Tuesday, September 8, 2009

Singing Along to Audiobooks

Dear Rich: I am an audiobook producer and I've had several instances lately (and it's a longstanding tradition with audiobooks) where a brief excerpt of song lyrics is quoted in a book, and the reader is asked to scrupulously avoid singing the lyrics, or at least to ad-lib some unreal melody. Usually the ad-lib melody is hideous, especially since the song is so familiar to everybody who hears the book. In one case, a mega-famous writer had to remove lyric snippets he quoted from some old blues songs because he couldn't get explicit written permission to use them. Now, as I understand it, that's a much higher standard than the actual law. According to other producers I've worked with whose audiobooks do use the original melody breifly, fair use makes it okay. One producer told me that there was no justification for avoiding using the melody. So, I'd like to know - who's right? Claiming fair use may succeed, but as you probably know, audiobook publishers need an assurance that they will stay out of court, not simply an assurance that they will succeed if sued. That's a tricky proposition when it comes to music publishers (not known for being litigation-shy). What's needed is a legal precedent that specifically deals with this issue. For example, it would have been great if that mega-famous writer went ahead with the use regardless of the permission requirements.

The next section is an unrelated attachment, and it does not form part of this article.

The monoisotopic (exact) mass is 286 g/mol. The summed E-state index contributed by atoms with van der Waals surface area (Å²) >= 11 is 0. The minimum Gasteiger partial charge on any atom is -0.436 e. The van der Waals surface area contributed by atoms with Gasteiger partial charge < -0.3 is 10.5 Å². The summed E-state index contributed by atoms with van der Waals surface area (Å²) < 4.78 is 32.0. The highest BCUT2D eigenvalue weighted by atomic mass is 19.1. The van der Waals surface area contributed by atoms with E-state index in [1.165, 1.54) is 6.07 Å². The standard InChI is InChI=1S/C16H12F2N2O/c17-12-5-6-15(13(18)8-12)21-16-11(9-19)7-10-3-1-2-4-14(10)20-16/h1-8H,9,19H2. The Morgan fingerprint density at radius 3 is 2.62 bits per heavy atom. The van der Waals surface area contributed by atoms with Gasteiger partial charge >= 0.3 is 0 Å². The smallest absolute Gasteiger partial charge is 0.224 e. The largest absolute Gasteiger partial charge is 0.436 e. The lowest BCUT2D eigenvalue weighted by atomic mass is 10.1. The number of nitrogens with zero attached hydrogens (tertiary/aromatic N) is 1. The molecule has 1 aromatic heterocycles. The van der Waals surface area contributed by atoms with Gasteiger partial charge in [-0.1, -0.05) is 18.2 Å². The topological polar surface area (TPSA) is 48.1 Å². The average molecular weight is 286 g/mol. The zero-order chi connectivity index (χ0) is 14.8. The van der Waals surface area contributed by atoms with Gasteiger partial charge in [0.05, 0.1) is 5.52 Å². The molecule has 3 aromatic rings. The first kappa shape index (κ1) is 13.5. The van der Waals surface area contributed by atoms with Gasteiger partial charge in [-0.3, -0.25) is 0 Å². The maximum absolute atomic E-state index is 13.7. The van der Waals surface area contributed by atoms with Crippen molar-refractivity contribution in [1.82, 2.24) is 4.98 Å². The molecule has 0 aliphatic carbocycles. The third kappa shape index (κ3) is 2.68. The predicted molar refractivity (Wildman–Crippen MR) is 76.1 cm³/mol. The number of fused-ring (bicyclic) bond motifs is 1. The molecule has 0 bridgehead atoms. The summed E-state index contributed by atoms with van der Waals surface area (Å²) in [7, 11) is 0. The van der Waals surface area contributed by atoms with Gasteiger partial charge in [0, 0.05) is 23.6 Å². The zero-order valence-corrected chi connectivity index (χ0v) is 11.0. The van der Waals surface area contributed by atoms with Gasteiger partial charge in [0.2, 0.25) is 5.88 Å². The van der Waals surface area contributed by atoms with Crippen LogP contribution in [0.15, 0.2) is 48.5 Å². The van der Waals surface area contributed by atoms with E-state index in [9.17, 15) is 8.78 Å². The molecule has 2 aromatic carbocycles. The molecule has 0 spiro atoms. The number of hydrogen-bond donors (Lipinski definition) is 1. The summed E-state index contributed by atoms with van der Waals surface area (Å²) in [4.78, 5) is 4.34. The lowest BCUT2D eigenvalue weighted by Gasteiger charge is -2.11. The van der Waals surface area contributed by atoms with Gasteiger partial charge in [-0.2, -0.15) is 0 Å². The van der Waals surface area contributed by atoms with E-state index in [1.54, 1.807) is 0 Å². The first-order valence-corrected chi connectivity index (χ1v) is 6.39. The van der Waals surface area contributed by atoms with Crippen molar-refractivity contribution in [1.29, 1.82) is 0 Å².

Why Fair Use May Work
This recent case demonstrates why fair use claims may succeed ... and goes further than the activities in your question. In this case, an actual snippet of the song (an alleged infringement of the song copyright and the sound recording copyright) was used without permission of the Lennon estate. Of course, past performance is no indication of future results and the fair use argument will be weaker, the more of the song that is used. One or two lines is probably okay but use of a complete verse and chorus, or repetitious use of a song's lyrical hook, or a narrative built around the song lyrics (for example, a mystery based on Yellow Submarine) are less likely to succeed. The outcome will also be affected by the context in which the lyric is placed and most importantly, the transformative nature of the use. 
Singing a Different Tune
As for singing a different melody, it's not clear how that limits the producer's liability. It might even make matters worse and tick off the copyright owner, unhappy to see the work mangled and unwilling to permit creation of a derivative work. Also, we have not addressed issues that might arise when there's a written agreement permitting the lyrics in the print book but not addressing the use on audio.
Hey ... We've Produced a Few Audiobooks, too
The Dear Rich staff takes special interest in audiobooks. (Warning! Tireless self-promotion coming up!) Besides Nolo's podcast series we've produced some exciting audiobooks on legal and non-legal subjects, and we host an informative Elmore Leonard audiobook podcast series. BTW, is anybody interested in acquiring the world's most extensive Elmore Leonard audiobook collection (described in this article)? We love talking about audiobooks. Hey why don't we make this Audiobook Week at the Dear Rich Blog? DONE!